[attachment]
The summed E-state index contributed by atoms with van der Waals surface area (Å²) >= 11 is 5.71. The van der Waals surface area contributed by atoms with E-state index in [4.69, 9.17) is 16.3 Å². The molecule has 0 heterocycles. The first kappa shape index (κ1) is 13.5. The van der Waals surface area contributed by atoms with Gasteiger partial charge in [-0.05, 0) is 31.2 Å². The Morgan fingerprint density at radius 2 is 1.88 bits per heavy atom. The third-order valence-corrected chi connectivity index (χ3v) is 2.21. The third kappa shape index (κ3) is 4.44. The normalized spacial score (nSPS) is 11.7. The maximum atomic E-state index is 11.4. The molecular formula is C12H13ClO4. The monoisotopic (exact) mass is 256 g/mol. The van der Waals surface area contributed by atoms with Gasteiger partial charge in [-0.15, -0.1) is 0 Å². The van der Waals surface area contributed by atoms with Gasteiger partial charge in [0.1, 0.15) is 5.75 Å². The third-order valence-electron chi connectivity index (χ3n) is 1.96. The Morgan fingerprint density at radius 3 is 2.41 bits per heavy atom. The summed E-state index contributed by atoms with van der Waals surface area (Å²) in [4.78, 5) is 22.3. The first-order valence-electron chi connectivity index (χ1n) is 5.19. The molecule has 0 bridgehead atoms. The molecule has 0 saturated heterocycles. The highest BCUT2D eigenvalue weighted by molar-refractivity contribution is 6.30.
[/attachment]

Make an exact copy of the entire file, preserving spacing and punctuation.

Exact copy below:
The summed E-state index contributed by atoms with van der Waals surface area (Å²) >= 11 is 5.71. The van der Waals surface area contributed by atoms with E-state index in [4.69, 9.17) is 16.3 Å². The molecule has 0 heterocycles. The first kappa shape index (κ1) is 13.5. The van der Waals surface area contributed by atoms with Gasteiger partial charge in [-0.05, 0) is 31.2 Å². The Morgan fingerprint density at radius 2 is 1.88 bits per heavy atom. The third-order valence-corrected chi connectivity index (χ3v) is 2.21. The third kappa shape index (κ3) is 4.44. The normalized spacial score (nSPS) is 11.7. The maximum atomic E-state index is 11.4. The molecular formula is C12H13ClO4. The monoisotopic (exact) mass is 256 g/mol. The van der Waals surface area contributed by atoms with Gasteiger partial charge in [-0.15, -0.1) is 0 Å². The van der Waals surface area contributed by atoms with Gasteiger partial charge in [0.1, 0.15) is 5.75 Å². The third-order valence-electron chi connectivity index (χ3n) is 1.96. The Morgan fingerprint density at radius 3 is 2.41 bits per heavy atom. The summed E-state index contributed by atoms with van der Waals surface area (Å²) in [4.78, 5) is 22.3. The first-order valence-electron chi connectivity index (χ1n) is 5.19. The molecule has 0 bridgehead atoms. The molecule has 0 saturated heterocycles. The highest BCUT2D eigenvalue weighted by molar-refractivity contribution is 6.30.